With their leadership and Ross’ drive, the two mentors worked to get Ross ready for his first officer-in-charge pre-board at the Pacific Northwest’s 13th District.

“The board process is difficult,” said Chief Warrant Officer Paul Curtis, who has served on the OIC board for more than 50 members. “It’s very formal and professional. The panel members are esteemed experts in engineering, work-life, finance and procurement, and they are seasoned officers-in-charge.”

Review boards on average last about two hours and may include up to eight members who take turns hammering questions at the aspiring OIC.

“They’re all dressed perfectly in trops, your record is strewn about the table, you’re holding your cover and you state your name and what you are there for,” added Curtis. “You don’t even sit down until you’re invited to do so by the board president and then immediately the grilling starts. Then for the next two hours, you’re under the microscope.”

“This was a very difficult task I spent months preparing for,” said Ross. “I studied every manual I could find and spent hours trying to learn what I believed was important. I appeared before the board for the first time in Seattle, Washington, with plenty of confidence and a sharp uniform. Apparently, that’s the only thing I had because I quickly realized I didn’t have the knowledge. When I left the board three hours later, the only item marked as satisfactory on my form was appearance.”

Keeping his goal in mind, Ross didn’t let the board break his stride, returning to his studies and working to once again sit in the district board. The second time around he was given the board’s blessing to move onto the next step, the Pacific Area officer-in-charge review board, which was held one month later.

“I took the month to study every night, memorizing every manual and every message that came out knowing this was why I joined the Coast Guard,” added Ross. “I put everything I had into that month.”

After 12 years of Coast Guard service Ross was unanimously voted as eligible to receive his multi-mission ashore certification.

“I had obtained my certification, but I knew I needed to be selected for an executive petty officer position so I could gain command experience,” Ross said. “I worked hard to finish out my tour at Station Tillamook Bay, advancing to the rank of chief petty officer.”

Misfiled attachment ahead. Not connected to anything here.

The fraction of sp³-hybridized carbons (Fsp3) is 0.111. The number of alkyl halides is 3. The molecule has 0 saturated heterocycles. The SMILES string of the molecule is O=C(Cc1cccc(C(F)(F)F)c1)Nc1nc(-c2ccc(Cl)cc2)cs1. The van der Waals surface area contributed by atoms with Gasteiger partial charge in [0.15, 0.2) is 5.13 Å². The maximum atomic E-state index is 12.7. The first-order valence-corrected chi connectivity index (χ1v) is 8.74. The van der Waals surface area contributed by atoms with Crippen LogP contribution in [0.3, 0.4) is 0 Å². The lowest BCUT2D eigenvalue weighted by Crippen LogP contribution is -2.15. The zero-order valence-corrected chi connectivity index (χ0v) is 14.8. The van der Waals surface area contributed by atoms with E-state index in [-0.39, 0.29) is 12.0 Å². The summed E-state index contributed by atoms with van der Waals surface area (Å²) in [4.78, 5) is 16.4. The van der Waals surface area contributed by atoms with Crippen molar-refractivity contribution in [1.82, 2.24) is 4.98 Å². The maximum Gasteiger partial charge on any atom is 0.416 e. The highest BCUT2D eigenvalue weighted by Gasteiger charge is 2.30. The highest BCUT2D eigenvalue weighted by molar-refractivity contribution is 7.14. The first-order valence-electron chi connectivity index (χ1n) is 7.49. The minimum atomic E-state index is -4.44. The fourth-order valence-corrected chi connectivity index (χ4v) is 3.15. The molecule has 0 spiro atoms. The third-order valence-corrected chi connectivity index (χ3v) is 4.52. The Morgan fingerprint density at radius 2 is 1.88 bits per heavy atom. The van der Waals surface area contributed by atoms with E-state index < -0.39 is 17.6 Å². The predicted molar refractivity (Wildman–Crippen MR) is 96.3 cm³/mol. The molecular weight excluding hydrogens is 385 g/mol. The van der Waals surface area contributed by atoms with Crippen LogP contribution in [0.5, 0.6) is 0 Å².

When it was time for Ross to transfer, he received his first choice for an executive petty officer position at Station Noyo River at Fort Bragg, California.

“I spent those three years learning about command presence, command climate, and senior leadership as I worked through my tour,” said Ross.

In May of 2011, Ross received his first position as OIC. Although his time since the cutter Active has been completely at surf stations, he has spent the last four years at Coast Guard Station Annapolis, Maryland.

“I was awarded this amazing position and have enjoyed every minute, learning from the good and the bad since the day I offered my relief,” added Ross.

Now nearing the end of his tour, he is hoping to head back to the surf community and become the next OIC of Coast Guard Station Chatham in Massachusetts.

“My childhood dream of becoming an officer-in-charge of a surf station have not quite come true yet, but I am confident in the next few weeks I will be selected to command my first surf station,” Ross said. “At that point, I will only have one goal left. I need to advance to master chief so I can pay it forward and do what Master Chief Jim Bankson and Master Chief Mike Leavitt did for me – provide mentorship to our next band of senior enlisted leadership.”

It is with this devotion to duty Ross grew to become an OIC, and he has learned how to properly train, prepare and lead his crew during the toughest of times. It is with this devotion that Ross and others like him will pass the torch by becoming mentors to those who demonstrate the same drive and ambition.